You’ve seen it in cartoons––a character grabs an electrical cord or gets struck by lightning and in a big flash of light, they get electrocuted. They’re left a sizzling, smoking mess with their hair standing up straight. While electrocution in real life doesn’t look as dramatic as it does on TV, it is still extremely dangerous. What do you do when someone is electrocuted?
The National Center for Biotechnology Information cites that there are around 1,000 electrical shock deaths per year in the U.S. and at least 30,000 electrocution cases per year that aren’t fatal. Most cases of electric shock occur in workplaces and electrical workers, but there are also a significant number of cases that occur in homes.
Should you ever be around someone who gets electrocuted, it’s important to understand electrocution first aid. Knowing how and when to intervene can not only help you save the victim, but it can also protect you from injuring yourself, too.
What is electric shock?
Electric shock, also called electrocution, occurs when a person makes direct contact with a voltage source and an electrical current travels through the body. It can result in external burns, internal damage, and sometimes even cardiac arrest.
There is a wide range of severity, depending on how high the voltage was, the patient’s health, the type of current, and other factors. Some cases can be minor and the victim might not sustain any major injuries. However, many cases of electrocution are quite serious and require immediate medical care.
1. Assess the situation
Unlike other types of injuries, sometimes it can actually be safer to wait before attending to the patient, as rushing into the situation could wind up getting you shocked, too. Do not make contact with the patient until you’ve ensured that the power source is fully turned off. If you’re at home and it is safe to do so, you may switch the power off. If you’re by a high voltage electricity source, call 911 and wait until the professionals can turn it off. Always make sure the patient is no longer in contact with the source of electricity before touching or moving them.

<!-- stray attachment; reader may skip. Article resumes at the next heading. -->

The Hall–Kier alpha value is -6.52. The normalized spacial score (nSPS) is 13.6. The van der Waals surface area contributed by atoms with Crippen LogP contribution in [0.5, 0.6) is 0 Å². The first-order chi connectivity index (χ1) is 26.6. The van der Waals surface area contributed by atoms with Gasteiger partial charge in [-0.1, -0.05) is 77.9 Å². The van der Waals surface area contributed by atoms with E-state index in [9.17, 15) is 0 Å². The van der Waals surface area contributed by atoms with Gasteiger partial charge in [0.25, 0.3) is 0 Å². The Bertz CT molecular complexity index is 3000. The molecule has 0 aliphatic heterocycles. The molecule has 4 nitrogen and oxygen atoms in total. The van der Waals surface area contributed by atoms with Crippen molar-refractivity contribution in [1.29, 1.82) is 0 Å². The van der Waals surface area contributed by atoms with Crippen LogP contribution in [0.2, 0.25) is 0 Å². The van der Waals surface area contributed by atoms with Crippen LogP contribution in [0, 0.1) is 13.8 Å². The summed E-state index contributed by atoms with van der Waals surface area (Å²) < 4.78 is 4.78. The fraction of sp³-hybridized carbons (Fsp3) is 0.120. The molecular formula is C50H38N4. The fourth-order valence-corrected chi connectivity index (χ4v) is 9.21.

2. Assess the patient
If you are certain that they’re no longer in contact with the electrical source, you can check in with the victim. See if they are conscious and check if they are breathing normally. If they are unconscious and not breathing normally, they might be experiencing cardiac arrest.
3. Administer CPR
If the patient is demonstrating signs of cardiac arrest, you should administer CPR chest compressions. Place your hands in the center of their chest with one hand on top of the other. Press down firmly (around 2 inches deep) on their chest, pulsing at a rate of around 100-120 compressions per minute. According to the 2020 American Heart Association guidelines, if you feel comfortable you can administer rescue breaths, also known as mouth to mouth. To give rescue breaths, make sure their airway is open by tilting their head back and lifting their chin. Pinch their nose, and place your mouth over theirs. Then, blow into their mouth to facilitate artificial breath. For non-professional rescuers the compression to ventilation is 30 compressions and 2 breaths.
4. Treat any burns or other injuries
Electric shock victims might face other injuries or conditions besides cardiac arrest, including severe burns, muscle contractions, and seizures. Because of this, it is also helpful to understand basic first aid when administering electric shock treatment. If they have external burns, you can apply a bandage or clean cloth to cover the burns. If the victim
5. Seek medical assistance
Sometimes, the injuries sustained from electrocution are not apparent immediately. The patient may also become confused and might not recognize symptoms right away. As such, if you suspect a case of electrocution, it’s important to call 911 and seek medical assistance. Doctors can assess for damage to internal organs, arrhythmias, and other potential issues.
Learn First Aid with SureFire CPR
Becoming CPR certified could just save a life during electrocution situations and beyond. Enroll in a CPR Certification class with SureFire CPR to learn how to give CPR with hands-on practice. We’ll cover how to administer CPR for adults, children, and infants, how to use an AED, as well as how to assist choking victims. Our courses are taught by real-world paramedics, firefighters, nurses, and more. We have plenty of stories from the field to share and we’re ready to answer all of your questions!
We also offer combined courses that delve into first aid, too. In just one course, you’ll learn everything you need to know about CPR, AED, and basic first aid. This is a great option for anyone who wants to sharpen their rescue skills and learn more about how to help patients. We have many convenient offices throughout Southern California, and there are plenty of class dates and times to choose from––so it’s easy to fit training into your busy schedule!
If you’d like to learn more about these or any of our other first aid and CPR classes, click here. If you have any questions or you’re ready to register for a course, go ahead and give us a call at (888) 277-3143 or check out our schedule! You can register for classes 24/7 online at www.SureFireCPR.com.